But the Dead had already tested the waters, back in June, doing acoustic & country pedal-steel stuff at lots of shows. Plus Jerry already had experience playing more country tunes with the New Riders. If these little acoustic mini-sets were premeditated, I would've expected more of them in January '70 - why spring it on just two audiences? But they don't do any more of them until after that New Orleans show.

Also, it was the trend of the times. Lots of bands were pulling out acoustics onstage... Pink Floyd, usually wrapped in a psychedelic haze of improv, typically did an acoustic song or two. Even Led Zeppelin (not the quietest band) would start doing little acoustic sets a few months later. I really doubt the Dead would've needed to 'test out' an outraged audience...'going acoustic' was much the same then as 'going disco' would be 8 years later, part of becoming more mainstream.
I don't believe the Dead had any concerns about losing fans by doing acoustic songs - in the event, quite the opposite happened. (They played to a LOT of new faces in 1970.)

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Poster: elbow1126 Date: Dec 27, 2010 9:10am
Forum: GratefulDead Subject: Re: TDIH; Acoustic Explorations on a Theme

So i agree that this can become a chicken or egg type of argument (were they test marketing to focus groups or because of the impromptu performances did they decide to move in an acoustic direction?). I guess i tend to favor the latter for a few reasons but obviously could never prove it.

As i pointed out to jerry's beard, these two shows would kind of make sense for a late arrival from a band member. As you say, the first one was on home turf so they probably were on their own for getting to the gig. The second one was the day after Christmas so i suspect they were traveling separately as they might have been visiting family the day before. So the coincidence is likely due to the season. As for test marketing an acoustic sound, they had already been playing around with the Workingman's material for months so i think it wasn't a huge surprise where they were headed with their sound. I don't think TC's departure was a coincidence based on that as this was clearly not a direction that would have suited his style.

Comparing to what Dylan did when he plugged in is a little bit extreme. He picked about the biggest stage of acoustic music available to try out his new sound. I think he purposely went for a shock and awe approach and the timing was a bit different. By December '70 CSN had played acoustically at Woodstock and other bands were heading in that direction so for the Grateful Dead to do so was not nearly as dramatic as Dylan plugging in at a folk festival.

Definitely go back and check out those Santa Rosa shows. They are amongst my favorite for '69. I personally think the guitar sound of early '69 was starting to get old by the summer and the change was necessary. Even by April the sound starts to get a bit sloppy at times. One of the cooler things about that Santa Rosa show i linked is Casey Jones. I love the intro. Jerry has not worked out the lead part yet so the song has a very different feel.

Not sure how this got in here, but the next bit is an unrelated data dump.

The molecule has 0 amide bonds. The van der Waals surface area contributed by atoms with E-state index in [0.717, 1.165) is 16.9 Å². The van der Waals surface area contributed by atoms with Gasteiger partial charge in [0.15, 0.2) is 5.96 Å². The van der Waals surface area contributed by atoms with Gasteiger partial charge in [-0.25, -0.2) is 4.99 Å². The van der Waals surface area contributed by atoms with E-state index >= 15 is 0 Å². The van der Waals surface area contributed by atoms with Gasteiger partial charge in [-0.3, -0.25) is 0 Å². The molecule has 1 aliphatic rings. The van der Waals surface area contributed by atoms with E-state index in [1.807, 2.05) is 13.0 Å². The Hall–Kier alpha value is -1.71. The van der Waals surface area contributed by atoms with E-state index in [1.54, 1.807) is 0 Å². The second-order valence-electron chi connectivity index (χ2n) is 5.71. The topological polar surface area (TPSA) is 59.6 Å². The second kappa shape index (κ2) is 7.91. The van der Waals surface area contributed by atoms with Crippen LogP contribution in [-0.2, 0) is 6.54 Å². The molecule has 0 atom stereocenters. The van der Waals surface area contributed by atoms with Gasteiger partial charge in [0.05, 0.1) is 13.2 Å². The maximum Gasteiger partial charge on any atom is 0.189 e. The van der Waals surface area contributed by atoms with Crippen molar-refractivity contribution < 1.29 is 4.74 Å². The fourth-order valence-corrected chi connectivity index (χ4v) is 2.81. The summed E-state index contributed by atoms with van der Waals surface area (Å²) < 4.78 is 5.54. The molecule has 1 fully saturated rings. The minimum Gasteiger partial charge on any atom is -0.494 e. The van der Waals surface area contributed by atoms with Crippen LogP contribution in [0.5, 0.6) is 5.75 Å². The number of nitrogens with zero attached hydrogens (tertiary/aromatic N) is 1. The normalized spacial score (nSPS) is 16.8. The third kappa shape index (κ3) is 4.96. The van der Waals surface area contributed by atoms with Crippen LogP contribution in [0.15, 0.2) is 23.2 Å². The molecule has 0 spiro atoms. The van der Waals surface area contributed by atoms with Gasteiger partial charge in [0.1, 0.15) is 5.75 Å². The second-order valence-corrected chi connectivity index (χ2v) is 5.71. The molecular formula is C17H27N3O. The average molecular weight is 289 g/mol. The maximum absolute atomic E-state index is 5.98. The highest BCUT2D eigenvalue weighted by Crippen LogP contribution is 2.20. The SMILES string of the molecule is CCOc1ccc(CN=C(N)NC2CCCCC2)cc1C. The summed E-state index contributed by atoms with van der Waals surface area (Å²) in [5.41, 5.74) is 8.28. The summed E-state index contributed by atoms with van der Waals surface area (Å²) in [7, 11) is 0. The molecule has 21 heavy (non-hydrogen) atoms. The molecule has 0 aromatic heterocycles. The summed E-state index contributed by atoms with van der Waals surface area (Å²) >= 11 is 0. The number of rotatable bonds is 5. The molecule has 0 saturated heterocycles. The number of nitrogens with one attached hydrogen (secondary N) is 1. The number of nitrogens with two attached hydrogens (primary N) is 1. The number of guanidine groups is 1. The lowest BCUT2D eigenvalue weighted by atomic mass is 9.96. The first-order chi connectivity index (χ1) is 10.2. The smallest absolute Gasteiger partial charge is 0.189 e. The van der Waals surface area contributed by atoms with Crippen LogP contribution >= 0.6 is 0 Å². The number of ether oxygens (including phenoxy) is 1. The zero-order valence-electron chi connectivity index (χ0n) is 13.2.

Finally, you should be careful around here if you are using words like focus groups. That might suggest that the GD were doing things that could be deemed as a business model in the future. Some people get very upset by this suggestion and their mood rings go black.....

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Poster: Reade Date: Dec 27, 2010 11:14am
Forum: GratefulDead Subject: Re: TDIH; Acoustic Explorations on a Theme

Your points are well made.
One thing I wasn't suggesting was that this acousitc direction was unique to them, or even surprising or radical in any way. I'd track back even a little farther than CSN or Woodstock. 'Sweetheart of the Rodeo' ('68?) blew it all open in terms of giving everyone permission to get back to softer sounding stuff that told stories. Blowing minds with loud, electric, sometimes largely lyric-less tunes was still allowed but becoming increasingly optional. The whole scene was undeniably headed in this general directon. Merl Haggard got popular. Johnny Cash got his own TV show. The Stones do 'Dead Flowers' on Sticky Fingers. You could spend all day plotting pushpins on a map showing how it was all flowing in this direction.

What I was suggesting was that by '69, though relatively early in the game to us now, the band was already perceived as 'The good "ol Grateful Dead.' They had carved out an amazing place in the musical spectrum for themselves with a likewise uniquely rabid following. By wanting to test this stuff perhaps a little gingerly at first was just natural given the loyalty and expectations of their fan base. Even when one fully intends to go swimming in the ocean they sometimes put their toe in the water initially to gauge things.

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Poster: elbow1126 Date: Dec 27, 2010 11:49am
Forum: GratefulDead Subject: Re: TDIH; Acoustic Explorations on a Theme

Thanks for bringing up the subject, you happen to hit on two of my favorites from '69 with the Santa Rosa and SMU shows. Aside from being great listens, they are definitely worth discussing because they are great examples of a band starting to head in a new direction and doing it in front of their audience.